Synthesis of Frameworks with Optimal Hydrogen Binding Enthalpy
Lawrence Berkeley National Laboratory (LBNL)
The realization of materials that strongly and reversibly adsorb hydrogen at ambient temperatures and moderate pressures could transform the transportation sector and vastly expand the adoption of fuel cells in other applications. It has been recognized that to maximize the deliverable H2 capacity under ambient working conditions, the enthalpy of H2 adsorption should fall within the optimal range of −15 to −25 kJ/mol.1,2 However, the majority of adsorbents studied for H2 storage exhibit binding enthalpies outside of this range, resulting in low hydrogen densities or prohibitively high regeneration energies. We recently reported the synthesis of the first metal–organic framework featuring exposed vanadium(II) sites, V2Cl2.8(btdd) (H2btdd, bis(1H-1,2,3-triazolo[4,5-b],[4′,5′-i])dibenzo[1,4]dioxin).3 These metal sites are capable of backbonding with weak π acids. Significantly, hydrogen adsorption data reveal that this material binds H2 at ambient temperatures with an enthalpy of −21 kJ/mol.4 This work demonstrates that engineering a high-density of Kubas-type vanadium(II)–dihydrogen complexation in frameworks is a suitable strategy to obtain ambient temperature adsorbents. The synthetic approach for V2Cl2.8(btdd) is being adapted to yield other vanadium(II) frameworks with an even higher density of open sites.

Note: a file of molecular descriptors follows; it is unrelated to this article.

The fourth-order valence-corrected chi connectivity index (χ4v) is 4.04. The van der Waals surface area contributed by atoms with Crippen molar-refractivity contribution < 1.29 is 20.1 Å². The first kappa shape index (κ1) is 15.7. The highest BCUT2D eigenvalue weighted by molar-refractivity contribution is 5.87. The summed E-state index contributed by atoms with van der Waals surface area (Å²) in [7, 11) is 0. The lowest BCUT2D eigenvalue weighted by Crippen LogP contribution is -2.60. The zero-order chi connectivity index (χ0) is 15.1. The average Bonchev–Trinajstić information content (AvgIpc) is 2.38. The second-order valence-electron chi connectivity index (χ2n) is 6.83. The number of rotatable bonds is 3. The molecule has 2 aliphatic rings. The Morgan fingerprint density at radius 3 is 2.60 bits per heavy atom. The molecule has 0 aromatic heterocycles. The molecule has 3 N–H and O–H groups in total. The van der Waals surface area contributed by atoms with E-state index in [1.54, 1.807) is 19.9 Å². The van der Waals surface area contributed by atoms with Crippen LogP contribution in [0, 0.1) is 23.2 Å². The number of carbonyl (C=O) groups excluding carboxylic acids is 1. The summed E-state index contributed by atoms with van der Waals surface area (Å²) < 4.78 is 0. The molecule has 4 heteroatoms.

Online and available for use in collaboration with HyMARC.
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